# 1.4 Transformation of functions  (Page 6/22)

 Page 6 / 22

Given the toolkit function $\text{\hspace{0.17em}}f\left(x\right)={x}^{2},\text{\hspace{0.17em}}$ graph $\text{\hspace{0.17em}}g\left(x\right)=-f\left(x\right)\text{\hspace{0.17em}}$ and $\text{\hspace{0.17em}}h\left(x\right)=f\left(-x\right).\text{\hspace{0.17em}}$ Take note of any surprising behavior for these functions.

Notice: $\text{\hspace{0.17em}}g\left(x\right)=f\left(-x\right)\text{\hspace{0.17em}}$ looks the same as $\text{\hspace{0.17em}}f\left(x\right)$ .

## Determining even and odd functions

Some functions exhibit symmetry so that reflections result in the original graph. For example, horizontally reflecting the toolkit functions $f\left(x\right)={x}^{2}$ or $f\left(x\right)=|x|$ will result in the original graph. We say that these types of graphs are symmetric about the y -axis. Functions whose graphs are symmetric about the y -axis are called even functions.

If the graphs of $\text{\hspace{0.17em}}f\left(x\right)={x}^{3}\text{\hspace{0.17em}}$ or $\text{\hspace{0.17em}}f\left(x\right)=\frac{1}{x}\text{\hspace{0.17em}}$ were reflected over both axes, the result would be the original graph, as shown in [link] .

We say that these graphs are symmetric about the origin. A function with a graph that is symmetric about the origin is called an odd function .

Note: A function can be neither even nor odd if it does not exhibit either symmetry. For example, $\text{\hspace{0.17em}}f\left(x\right)={2}^{x}\text{\hspace{0.17em}}$ is neither even nor odd. Also, the only function that is both even and odd is the constant function $\text{\hspace{0.17em}}f\left(x\right)=0.$

## Even and odd functions

A function is called an even function    if for every input $\text{\hspace{0.17em}}x$

$f\left(x\right)=f\left(-x\right)$

The graph of an even function is symmetric about the $y\text{-}$ axis.

A function is called an odd function    if for every input $\text{\hspace{0.17em}}x$

$f\left(x\right)=-f\left(-x\right)$

The graph of an odd function is symmetric about the origin.

Given the formula for a function, determine if the function is even, odd, or neither.

1. Determine whether the function satisfies $\text{\hspace{0.17em}}f\left(x\right)=f\left(-x\right).\text{\hspace{0.17em}}$ If it does, it is even.
2. Determine whether the function satisfies $\text{\hspace{0.17em}}f\left(x\right)=-f\left(-x\right).\text{\hspace{0.17em}}$ If it does, it is odd.
3. If the function does not satisfy either rule, it is neither even nor odd.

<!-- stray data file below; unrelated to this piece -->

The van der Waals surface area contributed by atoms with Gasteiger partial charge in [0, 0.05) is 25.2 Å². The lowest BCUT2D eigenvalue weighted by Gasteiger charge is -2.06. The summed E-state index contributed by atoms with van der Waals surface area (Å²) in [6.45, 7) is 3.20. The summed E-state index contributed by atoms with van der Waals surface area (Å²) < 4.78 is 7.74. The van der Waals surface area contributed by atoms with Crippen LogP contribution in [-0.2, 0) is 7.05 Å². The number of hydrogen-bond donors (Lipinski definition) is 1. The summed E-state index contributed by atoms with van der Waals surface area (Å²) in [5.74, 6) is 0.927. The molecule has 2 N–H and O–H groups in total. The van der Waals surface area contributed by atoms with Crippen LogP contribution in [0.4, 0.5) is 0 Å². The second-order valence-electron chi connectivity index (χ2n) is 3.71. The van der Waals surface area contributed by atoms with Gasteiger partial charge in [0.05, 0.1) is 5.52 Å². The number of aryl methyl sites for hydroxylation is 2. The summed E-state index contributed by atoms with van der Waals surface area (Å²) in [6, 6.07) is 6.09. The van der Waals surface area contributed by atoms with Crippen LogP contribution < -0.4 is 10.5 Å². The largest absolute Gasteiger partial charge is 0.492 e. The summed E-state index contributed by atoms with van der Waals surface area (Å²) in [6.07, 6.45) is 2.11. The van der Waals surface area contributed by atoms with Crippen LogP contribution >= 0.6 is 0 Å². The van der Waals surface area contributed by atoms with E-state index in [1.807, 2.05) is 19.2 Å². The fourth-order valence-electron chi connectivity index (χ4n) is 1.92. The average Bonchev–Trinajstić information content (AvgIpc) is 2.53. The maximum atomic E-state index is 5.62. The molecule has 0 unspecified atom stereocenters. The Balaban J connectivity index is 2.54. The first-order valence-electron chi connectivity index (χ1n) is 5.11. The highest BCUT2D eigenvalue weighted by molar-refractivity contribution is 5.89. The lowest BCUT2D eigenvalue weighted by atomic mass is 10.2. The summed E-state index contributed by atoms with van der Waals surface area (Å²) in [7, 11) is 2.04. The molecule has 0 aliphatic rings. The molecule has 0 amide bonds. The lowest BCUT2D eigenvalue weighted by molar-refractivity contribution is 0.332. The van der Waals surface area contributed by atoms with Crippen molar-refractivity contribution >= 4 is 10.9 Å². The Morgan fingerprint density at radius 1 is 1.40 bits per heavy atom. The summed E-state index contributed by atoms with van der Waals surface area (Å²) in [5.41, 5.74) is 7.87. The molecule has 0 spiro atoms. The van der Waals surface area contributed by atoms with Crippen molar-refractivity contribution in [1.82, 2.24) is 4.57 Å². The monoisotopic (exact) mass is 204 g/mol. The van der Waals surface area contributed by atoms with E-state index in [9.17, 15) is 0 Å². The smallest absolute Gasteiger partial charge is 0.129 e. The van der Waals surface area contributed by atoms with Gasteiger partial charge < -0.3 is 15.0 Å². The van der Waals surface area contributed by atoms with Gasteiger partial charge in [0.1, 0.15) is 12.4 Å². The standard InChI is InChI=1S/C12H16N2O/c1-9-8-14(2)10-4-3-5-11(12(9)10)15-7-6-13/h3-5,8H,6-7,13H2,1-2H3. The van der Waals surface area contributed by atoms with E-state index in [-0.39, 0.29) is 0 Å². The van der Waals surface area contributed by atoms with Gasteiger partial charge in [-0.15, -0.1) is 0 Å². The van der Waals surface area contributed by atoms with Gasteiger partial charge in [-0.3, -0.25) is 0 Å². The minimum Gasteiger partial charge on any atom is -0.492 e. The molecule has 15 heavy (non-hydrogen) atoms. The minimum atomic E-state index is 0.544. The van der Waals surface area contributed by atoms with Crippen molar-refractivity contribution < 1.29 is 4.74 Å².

## Determining whether a function is even, odd, or neither

Is the function $\text{\hspace{0.17em}}f\left(x\right)={x}^{3}+2x\text{\hspace{0.17em}}$ even, odd, or neither?

Without looking at a graph, we can determine whether the function is even or odd by finding formulas for the reflections and determining if they return us to the original function. Let’s begin with the rule for even functions.

$f\left(-x\right)={\left(-x\right)}^{3}+2\left(-x\right)=-{x}^{3}-2x$

This does not return us to the original function, so this function is not even. We can now test the rule for odd functions.

$-f\left(-x\right)=-\left(-{x}^{3}-2x\right)={x}^{3}+2x$

Because $\text{\hspace{0.17em}}-f\left(-x\right)=f\left(x\right),\text{\hspace{0.17em}}$ this is an odd function.

Is the function $\text{\hspace{0.17em}}f\left(s\right)={s}^{4}+3{s}^{2}+7\text{\hspace{0.17em}}$ even, odd, or neither?

even

## Graphing functions using stretches and compressions

Adding a constant to the inputs or outputs of a function changed the position of a graph with respect to the axes, but it did not affect the shape of a graph. We now explore the effects of multiplying the inputs or outputs by some quantity.

We can transform the inside (input values) of a function or we can transform the outside (output values) of a function. Each change has a specific effect that can be seen graphically.

## Vertical stretches and compressions

When we multiply a function by a positive constant, we get a function whose graph is stretched or compressed vertically in relation to the graph of the original function. If the constant is greater than 1, we get a vertical stretch ; if the constant is between 0 and 1, we get a vertical compression . [link] shows a function multiplied by constant factors 2 and 0.5 and the resulting vertical stretch and compression.

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